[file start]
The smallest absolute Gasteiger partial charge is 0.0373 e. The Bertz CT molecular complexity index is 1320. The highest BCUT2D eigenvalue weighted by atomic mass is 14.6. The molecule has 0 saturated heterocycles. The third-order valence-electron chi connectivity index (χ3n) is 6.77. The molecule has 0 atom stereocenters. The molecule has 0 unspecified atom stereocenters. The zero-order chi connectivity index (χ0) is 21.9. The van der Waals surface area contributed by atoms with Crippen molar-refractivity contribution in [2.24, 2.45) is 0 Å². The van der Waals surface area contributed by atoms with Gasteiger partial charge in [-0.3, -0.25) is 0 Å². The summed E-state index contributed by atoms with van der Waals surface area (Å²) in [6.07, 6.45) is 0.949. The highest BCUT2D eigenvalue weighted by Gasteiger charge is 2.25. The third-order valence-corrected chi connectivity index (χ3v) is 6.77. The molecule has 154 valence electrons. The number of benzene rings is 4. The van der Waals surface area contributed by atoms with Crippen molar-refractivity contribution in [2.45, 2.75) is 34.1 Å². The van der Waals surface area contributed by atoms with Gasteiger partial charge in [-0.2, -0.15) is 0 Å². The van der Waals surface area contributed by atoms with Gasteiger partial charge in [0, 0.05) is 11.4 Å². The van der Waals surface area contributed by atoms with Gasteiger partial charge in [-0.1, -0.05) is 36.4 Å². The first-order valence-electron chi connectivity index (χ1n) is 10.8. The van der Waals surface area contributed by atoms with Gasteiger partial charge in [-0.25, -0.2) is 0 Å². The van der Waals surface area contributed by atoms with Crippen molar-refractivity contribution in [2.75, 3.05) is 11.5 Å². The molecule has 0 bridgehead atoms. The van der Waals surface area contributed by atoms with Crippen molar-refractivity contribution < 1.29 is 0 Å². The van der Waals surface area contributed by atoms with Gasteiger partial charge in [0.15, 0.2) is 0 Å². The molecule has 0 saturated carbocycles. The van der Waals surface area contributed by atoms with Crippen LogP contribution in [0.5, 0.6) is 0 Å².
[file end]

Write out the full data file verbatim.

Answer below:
The smallest absolute Gasteiger partial charge is 0.0373 e. The Bertz CT molecular complexity index is 1320. The highest BCUT2D eigenvalue weighted by atomic mass is 14.6. The molecule has 0 saturated heterocycles. The third-order valence-electron chi connectivity index (χ3n) is 6.77. The molecule has 0 atom stereocenters. The molecule has 0 unspecified atom stereocenters. The zero-order chi connectivity index (χ0) is 21.9. The van der Waals surface area contributed by atoms with Crippen molar-refractivity contribution in [2.24, 2.45) is 0 Å². The van der Waals surface area contributed by atoms with Gasteiger partial charge in [-0.3, -0.25) is 0 Å². The summed E-state index contributed by atoms with van der Waals surface area (Å²) in [6.07, 6.45) is 0.949. The highest BCUT2D eigenvalue weighted by Gasteiger charge is 2.25. The third-order valence-corrected chi connectivity index (χ3v) is 6.77. The molecule has 154 valence electrons. The number of benzene rings is 4. The van der Waals surface area contributed by atoms with Crippen molar-refractivity contribution in [2.45, 2.75) is 34.1 Å². The van der Waals surface area contributed by atoms with Gasteiger partial charge in [-0.2, -0.15) is 0 Å². The van der Waals surface area contributed by atoms with Gasteiger partial charge in [0, 0.05) is 11.4 Å². The van der Waals surface area contributed by atoms with Gasteiger partial charge in [-0.1, -0.05) is 36.4 Å². The first-order valence-electron chi connectivity index (χ1n) is 10.8. The van der Waals surface area contributed by atoms with Gasteiger partial charge in [-0.25, -0.2) is 0 Å². The van der Waals surface area contributed by atoms with Crippen molar-refractivity contribution in [2.75, 3.05) is 11.5 Å². The molecule has 0 bridgehead atoms. The van der Waals surface area contributed by atoms with Crippen molar-refractivity contribution < 1.29 is 0 Å². The van der Waals surface area contributed by atoms with Gasteiger partial charge in [0.15, 0.2) is 0 Å². The molecule has 0 saturated carbocycles. The van der Waals surface area contributed by atoms with Crippen LogP contribution in [0.5, 0.6) is 0 Å².